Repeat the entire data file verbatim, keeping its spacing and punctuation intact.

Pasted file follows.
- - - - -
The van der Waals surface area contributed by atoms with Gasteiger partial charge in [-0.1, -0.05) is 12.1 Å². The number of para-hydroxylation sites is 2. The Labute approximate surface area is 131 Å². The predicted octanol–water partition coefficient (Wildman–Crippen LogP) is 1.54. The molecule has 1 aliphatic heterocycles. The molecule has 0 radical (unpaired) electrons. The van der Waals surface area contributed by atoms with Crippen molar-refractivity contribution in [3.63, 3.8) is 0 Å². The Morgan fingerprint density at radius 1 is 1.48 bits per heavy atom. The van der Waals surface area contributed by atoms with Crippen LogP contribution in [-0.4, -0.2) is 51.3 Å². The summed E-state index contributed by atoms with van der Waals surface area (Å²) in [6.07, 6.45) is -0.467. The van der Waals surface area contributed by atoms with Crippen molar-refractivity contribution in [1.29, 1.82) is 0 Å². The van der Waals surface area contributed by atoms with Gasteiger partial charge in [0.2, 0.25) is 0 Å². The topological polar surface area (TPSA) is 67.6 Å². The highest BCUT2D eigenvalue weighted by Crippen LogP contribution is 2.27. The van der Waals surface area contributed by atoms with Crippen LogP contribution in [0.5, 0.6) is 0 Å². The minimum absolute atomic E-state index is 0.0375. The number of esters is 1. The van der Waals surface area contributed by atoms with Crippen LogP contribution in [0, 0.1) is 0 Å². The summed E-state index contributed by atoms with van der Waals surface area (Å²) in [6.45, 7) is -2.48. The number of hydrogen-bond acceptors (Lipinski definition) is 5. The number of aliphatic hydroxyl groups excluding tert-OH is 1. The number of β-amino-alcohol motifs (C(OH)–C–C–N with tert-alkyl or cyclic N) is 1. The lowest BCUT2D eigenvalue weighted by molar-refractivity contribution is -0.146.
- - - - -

The van der Waals surface area contributed by atoms with Gasteiger partial charge in [-0.1, -0.05) is 12.1 Å². The number of para-hydroxylation sites is 2. The Labute approximate surface area is 131 Å². The predicted octanol–water partition coefficient (Wildman–Crippen LogP) is 1.54. The molecule has 1 aliphatic heterocycles. The molecule has 0 radical (unpaired) electrons. The van der Waals surface area contributed by atoms with Crippen molar-refractivity contribution in [3.63, 3.8) is 0 Å². The Morgan fingerprint density at radius 1 is 1.48 bits per heavy atom. The van der Waals surface area contributed by atoms with Crippen LogP contribution in [-0.4, -0.2) is 51.3 Å². The summed E-state index contributed by atoms with van der Waals surface area (Å²) in [6.07, 6.45) is -0.467. The van der Waals surface area contributed by atoms with Crippen molar-refractivity contribution in [1.29, 1.82) is 0 Å². The van der Waals surface area contributed by atoms with Gasteiger partial charge in [0.2, 0.25) is 0 Å². The topological polar surface area (TPSA) is 67.6 Å². The highest BCUT2D eigenvalue weighted by Crippen LogP contribution is 2.27. The van der Waals surface area contributed by atoms with Crippen LogP contribution in [0.5, 0.6) is 0 Å². The minimum absolute atomic E-state index is 0.0375. The number of esters is 1. The van der Waals surface area contributed by atoms with Crippen LogP contribution in [0, 0.1) is 0 Å². The summed E-state index contributed by atoms with van der Waals surface area (Å²) in [6.45, 7) is -2.48. The number of hydrogen-bond acceptors (Lipinski definition) is 5. The number of aliphatic hydroxyl groups excluding tert-OH is 1. The number of β-amino-alcohol motifs (C(OH)–C–C–N with tert-alkyl or cyclic N) is 1. The lowest BCUT2D eigenvalue weighted by molar-refractivity contribution is -0.146.